4.3 Benchmark Suite Examples
Analysis times (in seconds) of feature and benchmark suite models
Model  MTBDD nodes  Mtbdd  Hybrid  Sparse  

family  separate  all  1by1  par  all  1by1  par  all  1by1  par  
BSN  5651  111507  1  129  25  1  128  25  1  128  25 
Elevator (2 floors)  42254  1329204  1  65  7  2  49  7  1  45  7 
Elevator (3 floors)  151274  4924349  4  223  11  98  2531  96  7  286  18 
Elevator (4 floors)  420448  13519274  15  910  32  2601  54262  1952  56  2008  83 
Elevator(24 floors)  779569  19772827  29  1199  49  5089  56843  2052  74  2339  106 
CSMA(2–4 processes)  633997  634076  timeout  not supported  1236  1251  1220  
“  “  timeout  3660  3577  3384  1078  1013  954  
Stabilization (3–21 processes)  4340  10662  2036  1643  932  251  37  22  129  33  20 
“  “  \(\ll \) 1  1  2  not supported  122  24  15  
“  “  timeout  not supported  2629  476  269  
“  “  13  10  7  12  10  6  12  10  7  
“  “  13  10  7  13  10  7  13  10  6  
Philosophers (3–12)  82995  82689  9056  6212  3945  9722  5949  4009  out of memory  
PWCS (3 replicas, 1–9 writers)  134236  134190  49  26  15  232  165  130  314  271  220 
“  “  6564  2247  960  not supported  5473  1544  1230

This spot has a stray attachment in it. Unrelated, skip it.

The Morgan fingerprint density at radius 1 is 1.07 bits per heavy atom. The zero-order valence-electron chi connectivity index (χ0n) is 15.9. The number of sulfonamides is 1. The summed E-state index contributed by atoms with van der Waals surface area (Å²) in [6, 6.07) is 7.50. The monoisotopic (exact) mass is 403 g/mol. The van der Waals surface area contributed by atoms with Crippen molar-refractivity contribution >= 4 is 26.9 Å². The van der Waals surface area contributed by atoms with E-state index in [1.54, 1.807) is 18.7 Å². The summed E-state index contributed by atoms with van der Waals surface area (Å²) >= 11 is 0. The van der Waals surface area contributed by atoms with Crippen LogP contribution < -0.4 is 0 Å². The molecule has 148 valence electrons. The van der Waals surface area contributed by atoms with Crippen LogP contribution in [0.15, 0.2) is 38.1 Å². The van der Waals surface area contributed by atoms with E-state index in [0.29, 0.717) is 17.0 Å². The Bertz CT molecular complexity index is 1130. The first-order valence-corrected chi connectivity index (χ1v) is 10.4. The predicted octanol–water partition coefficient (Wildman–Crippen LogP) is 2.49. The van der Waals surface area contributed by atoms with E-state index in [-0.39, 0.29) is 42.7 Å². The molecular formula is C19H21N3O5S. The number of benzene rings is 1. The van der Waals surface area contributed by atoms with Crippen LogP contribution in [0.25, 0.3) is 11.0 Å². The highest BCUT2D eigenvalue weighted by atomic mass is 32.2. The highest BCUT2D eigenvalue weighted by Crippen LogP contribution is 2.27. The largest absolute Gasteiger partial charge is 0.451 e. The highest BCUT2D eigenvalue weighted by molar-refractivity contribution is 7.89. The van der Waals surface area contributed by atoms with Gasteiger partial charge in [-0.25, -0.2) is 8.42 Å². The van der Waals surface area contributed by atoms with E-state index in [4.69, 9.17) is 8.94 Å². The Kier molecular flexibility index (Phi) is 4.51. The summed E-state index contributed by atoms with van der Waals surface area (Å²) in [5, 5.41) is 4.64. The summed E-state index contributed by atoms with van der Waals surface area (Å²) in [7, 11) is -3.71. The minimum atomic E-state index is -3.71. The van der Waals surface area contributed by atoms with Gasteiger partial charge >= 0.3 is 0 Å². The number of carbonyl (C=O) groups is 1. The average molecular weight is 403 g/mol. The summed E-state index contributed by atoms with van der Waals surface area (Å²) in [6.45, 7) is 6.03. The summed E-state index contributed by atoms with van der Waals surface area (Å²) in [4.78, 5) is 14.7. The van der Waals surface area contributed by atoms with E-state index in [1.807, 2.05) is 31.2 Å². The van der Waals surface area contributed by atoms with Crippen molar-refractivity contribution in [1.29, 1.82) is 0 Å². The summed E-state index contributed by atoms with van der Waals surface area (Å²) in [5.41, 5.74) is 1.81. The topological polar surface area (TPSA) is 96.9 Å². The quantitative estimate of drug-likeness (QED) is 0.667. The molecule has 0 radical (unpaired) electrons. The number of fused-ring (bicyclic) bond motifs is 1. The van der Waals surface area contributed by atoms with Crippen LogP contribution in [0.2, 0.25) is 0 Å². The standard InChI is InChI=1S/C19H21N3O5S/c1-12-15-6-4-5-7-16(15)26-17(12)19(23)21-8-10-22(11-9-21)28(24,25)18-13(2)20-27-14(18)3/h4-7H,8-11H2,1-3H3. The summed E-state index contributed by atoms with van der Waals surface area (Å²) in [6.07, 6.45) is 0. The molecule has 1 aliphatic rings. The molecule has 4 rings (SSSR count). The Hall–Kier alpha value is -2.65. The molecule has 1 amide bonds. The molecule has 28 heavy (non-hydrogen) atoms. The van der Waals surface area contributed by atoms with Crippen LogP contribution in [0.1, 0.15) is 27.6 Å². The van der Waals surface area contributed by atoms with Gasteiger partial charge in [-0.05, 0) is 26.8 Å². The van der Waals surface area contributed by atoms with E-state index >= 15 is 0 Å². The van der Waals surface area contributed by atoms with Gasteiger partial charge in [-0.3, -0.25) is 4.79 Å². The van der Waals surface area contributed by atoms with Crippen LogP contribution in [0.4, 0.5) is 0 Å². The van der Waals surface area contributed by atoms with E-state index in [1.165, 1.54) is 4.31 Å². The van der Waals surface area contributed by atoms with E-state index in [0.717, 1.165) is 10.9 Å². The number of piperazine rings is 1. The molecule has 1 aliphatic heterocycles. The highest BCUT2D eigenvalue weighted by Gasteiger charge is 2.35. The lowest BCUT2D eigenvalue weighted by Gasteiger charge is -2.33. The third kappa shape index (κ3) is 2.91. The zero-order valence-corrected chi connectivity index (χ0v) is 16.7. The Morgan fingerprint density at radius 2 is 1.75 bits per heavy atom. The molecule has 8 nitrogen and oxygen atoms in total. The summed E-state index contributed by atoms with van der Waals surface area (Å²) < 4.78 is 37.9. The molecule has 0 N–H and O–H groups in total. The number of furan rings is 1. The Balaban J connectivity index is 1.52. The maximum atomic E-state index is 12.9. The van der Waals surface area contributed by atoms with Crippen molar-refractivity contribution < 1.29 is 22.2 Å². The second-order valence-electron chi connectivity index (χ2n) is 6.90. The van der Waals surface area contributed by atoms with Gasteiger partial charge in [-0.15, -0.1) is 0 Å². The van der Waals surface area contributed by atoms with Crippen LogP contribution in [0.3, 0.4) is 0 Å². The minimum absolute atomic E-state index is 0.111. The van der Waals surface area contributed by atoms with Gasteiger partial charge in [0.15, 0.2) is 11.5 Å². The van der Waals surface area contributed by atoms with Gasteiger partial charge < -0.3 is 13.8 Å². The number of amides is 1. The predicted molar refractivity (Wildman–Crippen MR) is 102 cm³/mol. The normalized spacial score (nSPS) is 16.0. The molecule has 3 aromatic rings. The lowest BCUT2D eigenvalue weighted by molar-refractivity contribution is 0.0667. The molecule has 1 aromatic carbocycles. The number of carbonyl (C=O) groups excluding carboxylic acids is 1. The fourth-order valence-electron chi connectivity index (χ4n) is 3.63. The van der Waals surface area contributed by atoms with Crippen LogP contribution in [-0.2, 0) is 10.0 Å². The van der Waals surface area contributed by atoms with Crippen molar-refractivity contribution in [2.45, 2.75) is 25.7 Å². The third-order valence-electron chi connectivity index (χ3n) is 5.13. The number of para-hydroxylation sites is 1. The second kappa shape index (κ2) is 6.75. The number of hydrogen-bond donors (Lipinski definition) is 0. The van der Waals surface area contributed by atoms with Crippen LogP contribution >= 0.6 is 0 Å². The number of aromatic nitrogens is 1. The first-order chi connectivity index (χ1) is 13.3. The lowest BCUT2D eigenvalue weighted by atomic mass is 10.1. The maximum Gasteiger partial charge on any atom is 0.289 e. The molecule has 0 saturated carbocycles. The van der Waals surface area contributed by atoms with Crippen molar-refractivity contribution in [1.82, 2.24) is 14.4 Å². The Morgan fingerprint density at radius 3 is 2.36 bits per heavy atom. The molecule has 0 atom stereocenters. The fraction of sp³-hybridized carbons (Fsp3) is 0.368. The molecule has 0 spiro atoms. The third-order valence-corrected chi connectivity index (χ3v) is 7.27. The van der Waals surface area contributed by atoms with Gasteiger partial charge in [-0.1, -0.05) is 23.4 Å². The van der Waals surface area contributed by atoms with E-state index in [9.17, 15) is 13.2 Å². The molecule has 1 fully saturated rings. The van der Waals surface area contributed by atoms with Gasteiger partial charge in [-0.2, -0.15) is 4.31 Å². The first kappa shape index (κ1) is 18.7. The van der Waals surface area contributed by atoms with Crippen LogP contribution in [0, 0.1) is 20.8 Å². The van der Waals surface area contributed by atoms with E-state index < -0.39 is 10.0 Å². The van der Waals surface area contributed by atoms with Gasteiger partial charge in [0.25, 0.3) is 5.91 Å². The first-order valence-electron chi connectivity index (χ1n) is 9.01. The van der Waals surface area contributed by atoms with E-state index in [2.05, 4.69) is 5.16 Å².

PWCS (3 writers, 1–7 replicas)  955505  958033  752  2279  1628  968  348  306  738  2209  1265 
“  “  timeout  not supported  1221  3857  2735 
5 Conclusions
We presented the language ProFeat for familybased modeling and analysis of probabilistic systems. To the best of our knowledge, ProFeat is the first modeling language for probabilistic dynamic product lines with tool support for an allinone and onebyone analysis without employing templates, scripting or different model descriptions. Whereas for experiments on productline inspired case studies an allinone approach turns out to be usually faster than a onebyone approach, this cannot be generalized to arbitrary families, e.g., when only a few common behaviors exist within the family members. There are various directions for further work, e.g., establishing an allinmany approach clustering families and thus mixing both approaches. Symmetry reductions on the model could also speed up an allinone analysis, especially within multifeatures.
Footnotes
 1.
To ensure the finiteness of the family model (which is necessary to employ standard modelchecking techniques) the range of the parameters is required to be finite.
 2.
For the Haskell source code of the tool, we refer to https://wwwtcs.inf.tudresden.de/ALGI/PUB/FASE16.